A concussion can often worsen symptoms in an adult or child who has pre-existing conditions that affect the brain, such as learning disorders, attention deficit, depression, anxiety and migraines.
Dr. Nathan Cook, Pediatric Neuropsychologist, Sports Concussion Program, Massachusetts General Hospital for Children, is part of the Virginia Concussion Initiative and works primarily with “outlier” cases, which he describes as children and young people who take longer than the usual four weeks to recover from a concussion.
These are children and young people who are suffering persistent, chronic headaches, oculomotor dysfunction or difficulty with eyes, vision, balance and other issues.
One of the robust predictors of prolonged recovery from sports-related concussion is a pre-existing mental health history, says Dr. Cook.
In the absence of pre-existing conditions, individuals recover from concussion within two to four weeks and treatment consists of scaling back on activities and finding that “sweet spot” between rest, recovery and gradually increasing activity.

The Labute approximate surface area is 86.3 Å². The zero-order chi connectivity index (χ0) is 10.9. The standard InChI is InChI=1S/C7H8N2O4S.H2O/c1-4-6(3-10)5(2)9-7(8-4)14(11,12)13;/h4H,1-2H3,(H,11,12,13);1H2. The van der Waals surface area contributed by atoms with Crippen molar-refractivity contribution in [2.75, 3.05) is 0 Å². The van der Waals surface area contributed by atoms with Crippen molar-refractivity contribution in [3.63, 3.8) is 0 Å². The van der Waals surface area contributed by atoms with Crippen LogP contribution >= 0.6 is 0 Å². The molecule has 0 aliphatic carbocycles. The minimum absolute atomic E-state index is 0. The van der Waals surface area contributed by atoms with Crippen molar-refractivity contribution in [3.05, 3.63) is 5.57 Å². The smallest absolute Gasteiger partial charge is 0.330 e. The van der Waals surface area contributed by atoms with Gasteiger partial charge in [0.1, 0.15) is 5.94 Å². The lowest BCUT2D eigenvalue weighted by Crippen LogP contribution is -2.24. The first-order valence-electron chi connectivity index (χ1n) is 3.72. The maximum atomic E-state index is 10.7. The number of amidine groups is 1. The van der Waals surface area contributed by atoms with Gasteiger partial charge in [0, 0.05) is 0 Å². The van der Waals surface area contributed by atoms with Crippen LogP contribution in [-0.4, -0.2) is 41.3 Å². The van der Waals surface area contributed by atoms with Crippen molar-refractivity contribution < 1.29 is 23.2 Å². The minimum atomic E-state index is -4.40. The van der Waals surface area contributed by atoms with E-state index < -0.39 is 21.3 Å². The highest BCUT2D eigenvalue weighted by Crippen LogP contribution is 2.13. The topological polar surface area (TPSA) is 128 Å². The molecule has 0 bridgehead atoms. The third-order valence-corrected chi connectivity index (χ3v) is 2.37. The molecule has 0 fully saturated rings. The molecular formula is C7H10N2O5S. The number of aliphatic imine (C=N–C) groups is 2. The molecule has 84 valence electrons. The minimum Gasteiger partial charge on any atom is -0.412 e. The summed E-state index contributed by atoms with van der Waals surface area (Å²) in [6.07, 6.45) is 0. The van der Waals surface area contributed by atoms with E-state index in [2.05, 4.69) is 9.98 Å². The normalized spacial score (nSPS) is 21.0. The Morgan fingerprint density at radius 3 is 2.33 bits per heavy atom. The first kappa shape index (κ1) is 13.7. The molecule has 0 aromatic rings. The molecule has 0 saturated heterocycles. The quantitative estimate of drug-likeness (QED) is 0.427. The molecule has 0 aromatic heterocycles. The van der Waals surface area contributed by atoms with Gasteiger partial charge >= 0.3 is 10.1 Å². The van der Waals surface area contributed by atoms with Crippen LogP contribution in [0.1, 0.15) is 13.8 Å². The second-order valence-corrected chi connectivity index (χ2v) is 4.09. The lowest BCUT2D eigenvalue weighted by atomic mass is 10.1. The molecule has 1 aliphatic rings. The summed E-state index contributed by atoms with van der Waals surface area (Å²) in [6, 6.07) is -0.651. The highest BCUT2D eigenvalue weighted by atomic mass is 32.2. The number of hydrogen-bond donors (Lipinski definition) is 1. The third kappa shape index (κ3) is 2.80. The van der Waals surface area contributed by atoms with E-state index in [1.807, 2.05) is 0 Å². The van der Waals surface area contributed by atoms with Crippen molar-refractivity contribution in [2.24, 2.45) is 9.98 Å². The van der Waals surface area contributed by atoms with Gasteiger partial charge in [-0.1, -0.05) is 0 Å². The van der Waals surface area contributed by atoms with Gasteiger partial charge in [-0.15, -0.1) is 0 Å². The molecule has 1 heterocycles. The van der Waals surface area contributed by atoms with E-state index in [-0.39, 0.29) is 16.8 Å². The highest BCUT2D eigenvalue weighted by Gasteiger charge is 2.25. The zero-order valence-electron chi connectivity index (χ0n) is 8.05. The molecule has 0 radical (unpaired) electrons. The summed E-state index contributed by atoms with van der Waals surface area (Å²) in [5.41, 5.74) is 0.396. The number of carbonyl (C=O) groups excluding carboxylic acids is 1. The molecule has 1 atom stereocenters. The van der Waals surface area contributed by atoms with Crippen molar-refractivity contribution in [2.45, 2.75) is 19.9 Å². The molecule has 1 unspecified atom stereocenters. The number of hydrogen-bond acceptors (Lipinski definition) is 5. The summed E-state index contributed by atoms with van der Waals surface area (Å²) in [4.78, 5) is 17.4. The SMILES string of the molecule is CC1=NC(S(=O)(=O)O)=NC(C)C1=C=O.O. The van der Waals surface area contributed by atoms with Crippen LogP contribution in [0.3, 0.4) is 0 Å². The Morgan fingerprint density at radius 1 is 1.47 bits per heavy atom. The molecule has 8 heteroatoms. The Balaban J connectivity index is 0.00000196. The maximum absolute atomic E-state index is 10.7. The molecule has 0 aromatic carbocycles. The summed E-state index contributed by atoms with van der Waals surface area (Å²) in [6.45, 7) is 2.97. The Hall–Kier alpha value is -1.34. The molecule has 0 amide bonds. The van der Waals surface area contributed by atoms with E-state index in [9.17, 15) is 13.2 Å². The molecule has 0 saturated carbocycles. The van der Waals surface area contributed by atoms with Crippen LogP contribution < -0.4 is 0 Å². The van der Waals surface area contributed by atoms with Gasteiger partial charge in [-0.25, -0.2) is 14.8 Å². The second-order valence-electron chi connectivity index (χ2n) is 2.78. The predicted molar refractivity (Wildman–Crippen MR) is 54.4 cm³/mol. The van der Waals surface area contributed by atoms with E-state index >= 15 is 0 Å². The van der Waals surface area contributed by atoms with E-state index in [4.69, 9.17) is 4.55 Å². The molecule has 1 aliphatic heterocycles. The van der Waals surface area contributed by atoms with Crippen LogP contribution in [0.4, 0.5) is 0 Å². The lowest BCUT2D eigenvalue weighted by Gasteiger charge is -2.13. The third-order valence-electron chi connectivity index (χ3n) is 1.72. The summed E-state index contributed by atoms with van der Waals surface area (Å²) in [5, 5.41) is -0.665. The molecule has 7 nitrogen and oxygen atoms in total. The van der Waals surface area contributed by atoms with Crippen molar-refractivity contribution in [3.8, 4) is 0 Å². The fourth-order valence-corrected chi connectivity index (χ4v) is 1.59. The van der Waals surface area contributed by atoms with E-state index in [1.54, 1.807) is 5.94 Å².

But the situation can be quite different for complex cases. For example, children and teens with ADHD often have challenges with balance testing, in the absence of a head injury. The data available through the Virginia Concussion Initiative, specifically through collaborating with Dr. Caswell at George Mason, allowed for the collection of a huge amount of information on pre-existing conditions among Virginia students.
“We were able to match students with ADHD to basically same age teammates, in other words, students on the same team from the same school, same age, very strong similarities so that we could isolate the ADHD factor. And in fact, the research bears this out, that those students with ADHD did perform differently. Specifically, they had more errors on the balance test that is commonly used in concussion called The Modified Balance Error Scoring System.”
This was in the absence of head injury and represented a preseason baseline testing. It’s critical to have this sort of baseline testing so that months later, if an injury occurs, health providers can be aware of what might be related to the student’s pre-existing health condition versus what might reflect continued dysfunction related to concussion or neurotrauma. And sometimes when it’s too difficult to tell, the focus must simply be on treatment, says Dr. Cook.
Part Two will discuss other pre-existing conditions and concussion treatment.